When meeting someone who is completely different than you, sometimes you just can’t help but want to know more. You may have nothing in common—they’re worldly, you’re a homebody; they’re outgoing, you’re shy. But you find great allure in knowing this person because you find their differences exciting or because they allow you to experience or observe attributes that you don’t have in yourself. The notion that “opposites attract” may stick in your mind, thanks in part to funny situational comedies and unexpected on-screen romances. But in actuality, opposites do not attract as often as you may think, and may repel even faster.
Several classic and recent studies show that we are more attracted to and more likely to date or marry people who are similar to ourselves. Similarity has been shown in terms of physical attractiveness (Berscheid, et al., 1971), attitudes and values (Lou & Klohnen, 2005) and similar beliefs (Byrne, 1971). It has also been seen with age, religion, education and intelligence, to name a few more (Watson et al., 2004). And not only do we generally prefer and choose to be with people who are similar to us, but we go as far as to dislike those who have different attitudes from us (Rosenbaum, 1986).
There are several theories to explain why this happens. One idea is that we are attracted to people who are like us because they confirm our beliefs of ourselves (Byrne, 1971). We want to believe we are good, and if we meet someone who is similar to us, we like them because they let us believe we are good too. Another idea is that we are afraid of rejection, so we look for people who match us on many different levels (Kiesler & Baral, 1970). It may also be that we are fond of people who are fond of us (Condon & Crano, 1988). If we assume that people with similar attitudes are more apt to like us, then we are also more likely to like them too, regardless of what they actually believe.
Even more important, though, is the consistent finding that similarity is related to relationship success (e.g., Acitelli, Kenny, & Weiner, 2001). And even though people are attracted to similar others on many different attributes, some factors are more important than others when it comes to relationship quality. Research shows that it’s not similarity in values or political beliefs that’s important, but similarity in personality (Luo & Klohnen, 2005) and emotions (Anderson, Keltner, & John, 2003) that makes a difference in romantic relationships. Studies from our own eHarmony Labs researcher, Dr. Gian Gonzaga, show that couples who grow more similar in personality and emotions over time become more satisfied as well (Gonzaga, Campos, & Bradbury, in press).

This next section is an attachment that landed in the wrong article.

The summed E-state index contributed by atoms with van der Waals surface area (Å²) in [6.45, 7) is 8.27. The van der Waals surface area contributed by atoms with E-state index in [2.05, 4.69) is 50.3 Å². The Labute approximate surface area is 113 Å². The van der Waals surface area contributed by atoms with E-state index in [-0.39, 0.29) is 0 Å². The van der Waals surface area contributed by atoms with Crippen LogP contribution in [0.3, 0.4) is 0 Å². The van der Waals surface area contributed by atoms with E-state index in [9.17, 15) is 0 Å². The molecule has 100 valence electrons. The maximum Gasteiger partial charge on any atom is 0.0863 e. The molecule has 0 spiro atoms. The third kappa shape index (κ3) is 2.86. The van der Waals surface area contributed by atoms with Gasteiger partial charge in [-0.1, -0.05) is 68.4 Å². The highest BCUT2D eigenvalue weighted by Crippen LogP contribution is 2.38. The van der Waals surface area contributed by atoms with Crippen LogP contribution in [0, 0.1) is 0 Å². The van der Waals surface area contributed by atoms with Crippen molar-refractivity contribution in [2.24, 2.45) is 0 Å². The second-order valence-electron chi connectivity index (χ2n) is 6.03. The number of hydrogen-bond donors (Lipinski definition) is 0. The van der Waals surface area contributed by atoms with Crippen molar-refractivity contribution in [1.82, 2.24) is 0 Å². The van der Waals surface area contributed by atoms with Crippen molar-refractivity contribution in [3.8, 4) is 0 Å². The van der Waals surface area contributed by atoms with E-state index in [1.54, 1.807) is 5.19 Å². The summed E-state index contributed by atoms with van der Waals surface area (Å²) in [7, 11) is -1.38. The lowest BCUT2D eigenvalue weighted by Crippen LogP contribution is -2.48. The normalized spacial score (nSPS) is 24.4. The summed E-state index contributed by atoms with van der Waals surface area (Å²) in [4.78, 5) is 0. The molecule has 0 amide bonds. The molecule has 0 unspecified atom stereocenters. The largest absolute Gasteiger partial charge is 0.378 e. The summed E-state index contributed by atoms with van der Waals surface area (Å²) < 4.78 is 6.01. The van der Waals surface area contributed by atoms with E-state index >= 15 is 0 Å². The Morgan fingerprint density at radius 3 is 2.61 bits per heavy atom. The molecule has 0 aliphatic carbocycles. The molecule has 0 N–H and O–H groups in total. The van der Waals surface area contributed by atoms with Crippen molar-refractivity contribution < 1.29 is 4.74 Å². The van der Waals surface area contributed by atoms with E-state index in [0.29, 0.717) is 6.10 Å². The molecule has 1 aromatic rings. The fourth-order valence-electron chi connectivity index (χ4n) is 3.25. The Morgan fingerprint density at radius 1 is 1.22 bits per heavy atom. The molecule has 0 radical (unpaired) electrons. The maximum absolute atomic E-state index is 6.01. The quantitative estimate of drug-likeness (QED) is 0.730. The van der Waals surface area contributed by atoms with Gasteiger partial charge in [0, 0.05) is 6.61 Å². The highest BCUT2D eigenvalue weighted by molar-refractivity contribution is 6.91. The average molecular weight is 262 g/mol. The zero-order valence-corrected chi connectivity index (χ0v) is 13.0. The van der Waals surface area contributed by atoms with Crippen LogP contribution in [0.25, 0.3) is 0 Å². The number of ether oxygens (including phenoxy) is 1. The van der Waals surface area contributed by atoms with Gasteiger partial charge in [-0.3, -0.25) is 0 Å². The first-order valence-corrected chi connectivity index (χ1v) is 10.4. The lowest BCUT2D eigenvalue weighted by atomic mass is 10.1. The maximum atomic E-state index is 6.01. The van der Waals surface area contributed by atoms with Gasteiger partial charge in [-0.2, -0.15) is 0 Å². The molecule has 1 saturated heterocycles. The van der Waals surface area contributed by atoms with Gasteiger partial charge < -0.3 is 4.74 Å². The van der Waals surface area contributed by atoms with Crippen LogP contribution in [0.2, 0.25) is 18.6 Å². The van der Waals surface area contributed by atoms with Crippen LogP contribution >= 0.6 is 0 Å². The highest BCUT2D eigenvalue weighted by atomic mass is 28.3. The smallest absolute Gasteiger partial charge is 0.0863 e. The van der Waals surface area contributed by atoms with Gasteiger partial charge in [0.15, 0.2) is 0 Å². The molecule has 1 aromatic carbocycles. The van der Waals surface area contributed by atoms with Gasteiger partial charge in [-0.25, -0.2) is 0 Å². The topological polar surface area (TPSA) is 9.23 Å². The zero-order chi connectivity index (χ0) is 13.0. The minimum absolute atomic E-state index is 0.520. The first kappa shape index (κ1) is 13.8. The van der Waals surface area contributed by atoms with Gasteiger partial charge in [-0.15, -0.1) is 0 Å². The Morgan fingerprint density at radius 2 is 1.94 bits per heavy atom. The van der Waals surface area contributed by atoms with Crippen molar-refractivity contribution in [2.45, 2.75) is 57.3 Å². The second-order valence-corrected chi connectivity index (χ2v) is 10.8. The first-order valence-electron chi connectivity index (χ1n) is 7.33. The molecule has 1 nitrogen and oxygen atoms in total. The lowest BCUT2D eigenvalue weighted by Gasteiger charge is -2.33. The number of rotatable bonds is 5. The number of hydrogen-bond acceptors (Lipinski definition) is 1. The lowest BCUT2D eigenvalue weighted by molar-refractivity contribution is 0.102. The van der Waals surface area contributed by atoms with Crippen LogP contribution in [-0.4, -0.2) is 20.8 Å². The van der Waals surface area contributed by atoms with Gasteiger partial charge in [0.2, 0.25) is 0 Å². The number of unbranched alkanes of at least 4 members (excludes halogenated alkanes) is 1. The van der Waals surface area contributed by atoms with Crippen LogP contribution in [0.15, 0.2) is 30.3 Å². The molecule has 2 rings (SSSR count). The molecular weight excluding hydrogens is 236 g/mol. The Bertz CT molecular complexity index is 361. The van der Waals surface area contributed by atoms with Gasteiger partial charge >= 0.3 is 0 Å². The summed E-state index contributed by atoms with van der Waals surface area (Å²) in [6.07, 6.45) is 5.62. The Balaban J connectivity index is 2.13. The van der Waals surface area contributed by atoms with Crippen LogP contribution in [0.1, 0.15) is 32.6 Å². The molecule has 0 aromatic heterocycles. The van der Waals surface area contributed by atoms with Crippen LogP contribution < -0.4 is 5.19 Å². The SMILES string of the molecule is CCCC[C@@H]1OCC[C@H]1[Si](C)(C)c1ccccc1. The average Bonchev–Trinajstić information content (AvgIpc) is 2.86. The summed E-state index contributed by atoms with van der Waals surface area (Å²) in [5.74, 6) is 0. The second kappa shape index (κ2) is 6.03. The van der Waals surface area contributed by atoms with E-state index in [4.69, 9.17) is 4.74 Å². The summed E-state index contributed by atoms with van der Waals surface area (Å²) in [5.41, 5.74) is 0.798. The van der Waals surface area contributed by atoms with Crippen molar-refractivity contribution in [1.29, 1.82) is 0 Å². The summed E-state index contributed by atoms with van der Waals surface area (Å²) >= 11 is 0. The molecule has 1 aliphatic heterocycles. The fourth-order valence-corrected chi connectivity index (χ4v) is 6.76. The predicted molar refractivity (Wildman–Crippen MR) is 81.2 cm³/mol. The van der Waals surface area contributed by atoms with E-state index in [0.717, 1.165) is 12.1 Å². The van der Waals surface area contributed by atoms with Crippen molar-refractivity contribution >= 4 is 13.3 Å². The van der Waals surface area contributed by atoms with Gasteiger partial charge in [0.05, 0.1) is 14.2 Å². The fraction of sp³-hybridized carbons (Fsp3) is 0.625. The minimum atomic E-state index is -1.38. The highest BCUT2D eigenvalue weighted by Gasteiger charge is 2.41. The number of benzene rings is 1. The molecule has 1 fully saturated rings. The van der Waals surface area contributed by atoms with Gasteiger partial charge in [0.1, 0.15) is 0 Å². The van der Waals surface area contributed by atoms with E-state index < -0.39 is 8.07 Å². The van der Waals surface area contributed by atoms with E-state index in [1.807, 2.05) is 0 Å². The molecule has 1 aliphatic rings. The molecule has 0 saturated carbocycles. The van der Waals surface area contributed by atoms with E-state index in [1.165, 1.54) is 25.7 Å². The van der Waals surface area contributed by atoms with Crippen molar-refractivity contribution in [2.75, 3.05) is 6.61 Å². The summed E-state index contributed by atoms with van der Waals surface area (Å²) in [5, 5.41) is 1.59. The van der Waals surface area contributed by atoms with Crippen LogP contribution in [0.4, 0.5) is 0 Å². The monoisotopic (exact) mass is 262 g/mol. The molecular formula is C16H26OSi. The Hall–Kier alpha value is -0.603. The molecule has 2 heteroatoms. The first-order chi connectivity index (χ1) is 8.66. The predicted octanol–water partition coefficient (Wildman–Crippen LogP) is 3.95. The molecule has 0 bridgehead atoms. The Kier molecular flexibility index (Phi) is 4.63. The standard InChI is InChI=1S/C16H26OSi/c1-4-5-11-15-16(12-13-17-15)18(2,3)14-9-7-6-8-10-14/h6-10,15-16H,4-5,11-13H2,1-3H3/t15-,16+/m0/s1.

In explaining this finding, Dr. Gonzaga and colleagues suggest that personality traits and emotions influence how we respond to situations. For example, if something bad happens to a couple, similar personalities may cause them to react in similar ways, signaling to each other that they are both taking the situation seriously and both have similar goals. The couple thereby shows understanding for one another and works to produce better outcomes both in the situation and in the relationship. Although much is still unknown about how personality similarity impacts relationship quality, the research in this area is expanding.
At eHarmony, we have long incorporated these research findings on similarity and personality into our matching and compatibility systems. Understanding all aspects of relationships and learning about what makes relationships successful is important so that we can deliver the best and latest research-driven products. Through our eHarmony Labs, we understand and continue to learn what makes relationships flourish, and we use this knowledge to help you meet the person who is right for you.
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Byrne, D. (1971). The Attraction Paradigm. New York: Academic Press.
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Kiesler, S. B., & Baral, R. L. (1970). The search for the romantic partner: The effects of self-esteem and physical attractiveness on romantic behavior. In K. Gergen & D. Marlow (Eds.), Personality and Social Behavior. Reading, MA: Addison-Wesley.
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